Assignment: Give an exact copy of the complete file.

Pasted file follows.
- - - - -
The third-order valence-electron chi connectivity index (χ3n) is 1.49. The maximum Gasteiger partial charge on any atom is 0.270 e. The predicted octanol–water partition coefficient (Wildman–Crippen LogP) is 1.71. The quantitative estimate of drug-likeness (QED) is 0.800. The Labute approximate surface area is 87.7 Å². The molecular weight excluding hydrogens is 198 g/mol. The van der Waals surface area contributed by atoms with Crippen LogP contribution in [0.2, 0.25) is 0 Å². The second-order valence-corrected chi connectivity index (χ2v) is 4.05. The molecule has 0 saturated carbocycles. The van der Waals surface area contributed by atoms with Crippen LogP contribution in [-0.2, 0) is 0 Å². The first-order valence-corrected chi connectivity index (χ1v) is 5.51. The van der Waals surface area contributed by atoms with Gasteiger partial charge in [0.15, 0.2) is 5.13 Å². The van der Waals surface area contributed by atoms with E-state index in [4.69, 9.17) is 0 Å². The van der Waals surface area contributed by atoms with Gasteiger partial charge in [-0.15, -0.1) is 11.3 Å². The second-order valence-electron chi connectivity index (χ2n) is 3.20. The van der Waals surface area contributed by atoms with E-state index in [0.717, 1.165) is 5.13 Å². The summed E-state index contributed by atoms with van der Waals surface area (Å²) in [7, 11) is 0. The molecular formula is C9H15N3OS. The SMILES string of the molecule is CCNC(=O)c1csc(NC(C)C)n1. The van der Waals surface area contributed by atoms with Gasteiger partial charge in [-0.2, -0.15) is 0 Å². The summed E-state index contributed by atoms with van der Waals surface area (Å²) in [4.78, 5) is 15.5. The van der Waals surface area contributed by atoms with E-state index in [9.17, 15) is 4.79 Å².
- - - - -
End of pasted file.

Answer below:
The third-order valence-electron chi connectivity index (χ3n) is 1.49. The maximum Gasteiger partial charge on any atom is 0.270 e. The predicted octanol–water partition coefficient (Wildman–Crippen LogP) is 1.71. The quantitative estimate of drug-likeness (QED) is 0.800. The Labute approximate surface area is 87.7 Å². The molecular weight excluding hydrogens is 198 g/mol. The van der Waals surface area contributed by atoms with Crippen LogP contribution in [0.2, 0.25) is 0 Å². The second-order valence-corrected chi connectivity index (χ2v) is 4.05. The molecule has 0 saturated carbocycles. The van der Waals surface area contributed by atoms with Crippen LogP contribution in [-0.2, 0) is 0 Å². The first-order valence-corrected chi connectivity index (χ1v) is 5.51. The van der Waals surface area contributed by atoms with Gasteiger partial charge in [0.15, 0.2) is 5.13 Å². The van der Waals surface area contributed by atoms with E-state index in [4.69, 9.17) is 0 Å². The van der Waals surface area contributed by atoms with Gasteiger partial charge in [-0.15, -0.1) is 11.3 Å². The second-order valence-electron chi connectivity index (χ2n) is 3.20. The van der Waals surface area contributed by atoms with E-state index in [0.717, 1.165) is 5.13 Å². The summed E-state index contributed by atoms with van der Waals surface area (Å²) in [7, 11) is 0. The molecular formula is C9H15N3OS. The SMILES string of the molecule is CCNC(=O)c1csc(NC(C)C)n1. The van der Waals surface area contributed by atoms with Gasteiger partial charge in [-0.2, -0.15) is 0 Å². The summed E-state index contributed by atoms with van der Waals surface area (Å²) in [4.78, 5) is 15.5. The van der Waals surface area contributed by atoms with E-state index in [9.17, 15) is 4.79 Å².